And then there was Miss Gushing—a young thing. Miss Gushing had a great advantage over the other competitors for the civilization of Mr Oriel, namely, in this—that she was able to attend his morning services. If Mr Oriel was to be reached in any way, it was probable that he might be reached in this way. If anything could civilize him, this would do it. Therefore, the young thing, through all one long, tedious winter, tore herself from her warm bed, and was to be seen—no, not seen, but heard—entering Mr Oriel’s church at six o’clock. With indefatigable assiduity the responses were made, uttered from under a close bonnet, and out of a dark corner, in an enthusiastically feminine voice, through the whole winter.
Nor did Miss Gushing altogether fail in her object. When a clergyman’s daily audience consists of but one person, and that person is a young lady, it is hardly possible that he should not become personally intimate with her; hardly possible that he should not be in some measure grateful. Miss Gushing’s responses came from her with such fervour, and she begged for ghostly advice with such eager longing to have her scruples satisfied, that Mr Oriel had nothing for it but to give way to a certain amount of civilization.
By degrees it came to pass that Miss Gushing could never get her final prayer said, her shawl and boa adjusted, and stow away her nice new Prayer Book with the red letters inside, and the cross on the back, till Mr Oriel had been into his vestry and got rid of his surplice. And then they met at the church-porch, and naturally walked together till Mr Oriel’s cruel gateway separated them. The young thing did sometimes think that, as the parson’s civilization progressed, he might have taken the trouble to walk with her as far as Mrs Yates Umbleby’s hall door; but she had hope to sustain her, and a firm resolve to merit success, even though she might not attain it.
‘It is not ten thousand pities,’ she once said to him, ‘that none here should avail themselves of the inestimable privilege which your coming has conferred upon us? Oh, Mr Oriel, I do so wonder at it! To me it is so delightful! The morning service in the dark church is so beautiful, so touching!’
‘I suppose they think it a bore getting up so early,’ said Mr Oriel.
‘Ah, a bore!’ said Miss Gushing, in an enthusiastic tone of depreciation. ‘How insensate they must be! To me it gives a new charm to life. It quiets one for the day; makes one so fitter for one’s daily trials and daily troubles. Does it not, Mr Oriel?’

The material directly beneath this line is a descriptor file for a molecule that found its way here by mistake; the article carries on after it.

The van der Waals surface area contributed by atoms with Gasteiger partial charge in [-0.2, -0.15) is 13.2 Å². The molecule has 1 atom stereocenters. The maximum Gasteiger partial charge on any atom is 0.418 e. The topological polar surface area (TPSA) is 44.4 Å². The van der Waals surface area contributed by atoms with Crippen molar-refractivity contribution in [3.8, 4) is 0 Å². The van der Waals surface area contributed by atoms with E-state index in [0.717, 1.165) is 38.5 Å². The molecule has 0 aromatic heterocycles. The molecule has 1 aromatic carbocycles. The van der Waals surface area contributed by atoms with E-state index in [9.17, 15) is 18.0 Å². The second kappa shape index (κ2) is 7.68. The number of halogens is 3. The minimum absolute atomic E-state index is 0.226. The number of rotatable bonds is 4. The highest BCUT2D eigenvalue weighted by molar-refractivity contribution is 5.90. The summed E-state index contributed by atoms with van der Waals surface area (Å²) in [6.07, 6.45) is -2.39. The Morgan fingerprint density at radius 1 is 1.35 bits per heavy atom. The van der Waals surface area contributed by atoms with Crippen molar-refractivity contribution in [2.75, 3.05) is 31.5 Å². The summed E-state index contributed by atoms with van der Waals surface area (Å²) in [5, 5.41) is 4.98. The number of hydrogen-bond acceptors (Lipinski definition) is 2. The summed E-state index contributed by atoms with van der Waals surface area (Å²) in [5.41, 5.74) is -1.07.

‘I look upon morning prayer as an imperative duty, certainly.’
‘Oh, certainly, a most imperative duty; but so delicious at the same time. I spoke to Mrs Umbleby about it, but she said she could not leave the children.’
‘No: I dare say not,’ said Mr Oriel.
‘And Mr Umbleby said business kept him up so late at night.’
‘Very probably. I hardly expect the attendance of men of business.’
‘But the servants might come, mightn’t they, Mr Oriel?’
‘I fear that servants seldom can have time for daily prayers in church.’
‘Oh, ah, no; perhaps not.’ And then Miss Gushing began to bethink herself of whom should be composed the congregation which it must be presumed that Mr Oriel wished to see around him. But on this matter he did not enlighten her.
Then Miss Gushing took to fasting on Fridays, and made some futile attempts to induce her priest to give her the comfort of confessional absolution. But, unfortunately, the zeal of the master waxed cool as that of the pupil waxed hot; and, at last, when the young thing returned to Greshamsbury from an autumn excursion which she made with Mrs Umbleby to Weston-super-Mare, she found that the delicious morning services had died a natural death. Miss Gushing did not on that account give up the game, but she was bound to fight with no particular advantage in her favour.
Miss Oriel, though a good Churchwoman, was by no means a convert to her brother’s extremist views, and perhaps gave but scanty credit to the Gushings, Athelings, and Opie Greens for the sincerity of their religion. But, nevertheless, she and her brother were staunch friends; and she still hoped to see the day when he might be induced to think that an English parson might get through his parish work with the assistance of a wife better than he could do without such feminine encumbrance. The girl whom she selected for his bride was not the young thing, but Beatrice Gresham.